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Cannot execute another php script (Using XAMPP on Windows 10)


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Hi,

 

I am a newbie at php and I recently tried making a small php configuration that runs on the localhost. 

execution.php

<?php
	echo "first script has been executed";
	exec('execution2.php');
?>

execution2.php

<?php
	echo "Second script has been executed";
?>

The script is designed to call another php file whereas on the web page I would expect seeing, "first script has been executed" and "Second script has been executed". I am honestly not sure how the execution method is supposed to work however I am not planning on using "include" or "require" since they do not meet my criteria for another project. I am using xampp localhost server on a windows 10 computer. I tried entering "localhost:8080/dir/execution.php" however it did not work.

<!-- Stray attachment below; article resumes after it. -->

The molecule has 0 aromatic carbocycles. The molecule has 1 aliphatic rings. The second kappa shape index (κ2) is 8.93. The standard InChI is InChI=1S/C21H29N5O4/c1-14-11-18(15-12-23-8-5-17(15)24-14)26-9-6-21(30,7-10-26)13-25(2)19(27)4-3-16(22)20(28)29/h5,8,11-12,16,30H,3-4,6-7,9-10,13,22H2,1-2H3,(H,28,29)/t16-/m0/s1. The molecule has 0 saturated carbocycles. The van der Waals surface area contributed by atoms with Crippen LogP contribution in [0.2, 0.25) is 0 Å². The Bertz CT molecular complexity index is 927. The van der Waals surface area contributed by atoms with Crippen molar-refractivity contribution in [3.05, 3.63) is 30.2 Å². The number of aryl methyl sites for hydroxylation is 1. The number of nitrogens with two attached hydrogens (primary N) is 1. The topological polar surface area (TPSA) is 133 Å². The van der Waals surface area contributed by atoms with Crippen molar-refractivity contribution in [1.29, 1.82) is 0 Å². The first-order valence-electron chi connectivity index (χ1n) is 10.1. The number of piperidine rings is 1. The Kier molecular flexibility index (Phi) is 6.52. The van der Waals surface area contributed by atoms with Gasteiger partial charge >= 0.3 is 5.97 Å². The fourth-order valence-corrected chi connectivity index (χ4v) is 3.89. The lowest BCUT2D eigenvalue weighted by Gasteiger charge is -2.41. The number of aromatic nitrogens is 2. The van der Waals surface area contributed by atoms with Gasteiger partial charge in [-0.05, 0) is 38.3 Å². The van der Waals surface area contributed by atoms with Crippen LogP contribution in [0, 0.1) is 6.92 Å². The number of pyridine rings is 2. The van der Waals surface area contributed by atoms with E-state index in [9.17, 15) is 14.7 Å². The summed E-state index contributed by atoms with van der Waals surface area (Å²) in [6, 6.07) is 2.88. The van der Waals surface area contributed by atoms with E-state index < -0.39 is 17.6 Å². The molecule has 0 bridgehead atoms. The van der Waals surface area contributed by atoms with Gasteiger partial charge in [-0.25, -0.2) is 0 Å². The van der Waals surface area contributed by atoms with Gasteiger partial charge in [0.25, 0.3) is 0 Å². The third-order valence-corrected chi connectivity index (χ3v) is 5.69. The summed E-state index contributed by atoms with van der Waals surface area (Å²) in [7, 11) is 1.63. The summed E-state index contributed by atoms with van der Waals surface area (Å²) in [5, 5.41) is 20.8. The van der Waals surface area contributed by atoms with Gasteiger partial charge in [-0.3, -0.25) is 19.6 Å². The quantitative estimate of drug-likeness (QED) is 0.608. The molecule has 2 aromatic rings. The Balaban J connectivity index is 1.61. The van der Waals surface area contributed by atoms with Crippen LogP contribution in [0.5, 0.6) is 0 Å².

Any help would be appreciated, thanks!

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18 minutes ago, denerex said:

I am not planning on using "include" or "require" since they do not meet my criteria for another project.

You're going to have to explain that, because 99.9% of the time the correct solution is include/require.

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13 minutes ago, requinix said:

You're going to have to explain that, because 99.9% of the time the correct solution is include/require.

My main goal is to have one  php script run two other scripts with both 10 second delays. I need both php files to run at once however when I try this with include/require it only  executes one at a time and waits for one file to be finished. I tried using the solution from this site however the exec() method does not work as intended. 

Original project:

<?php
	echo "Timer begins...";
	include('timer1.php');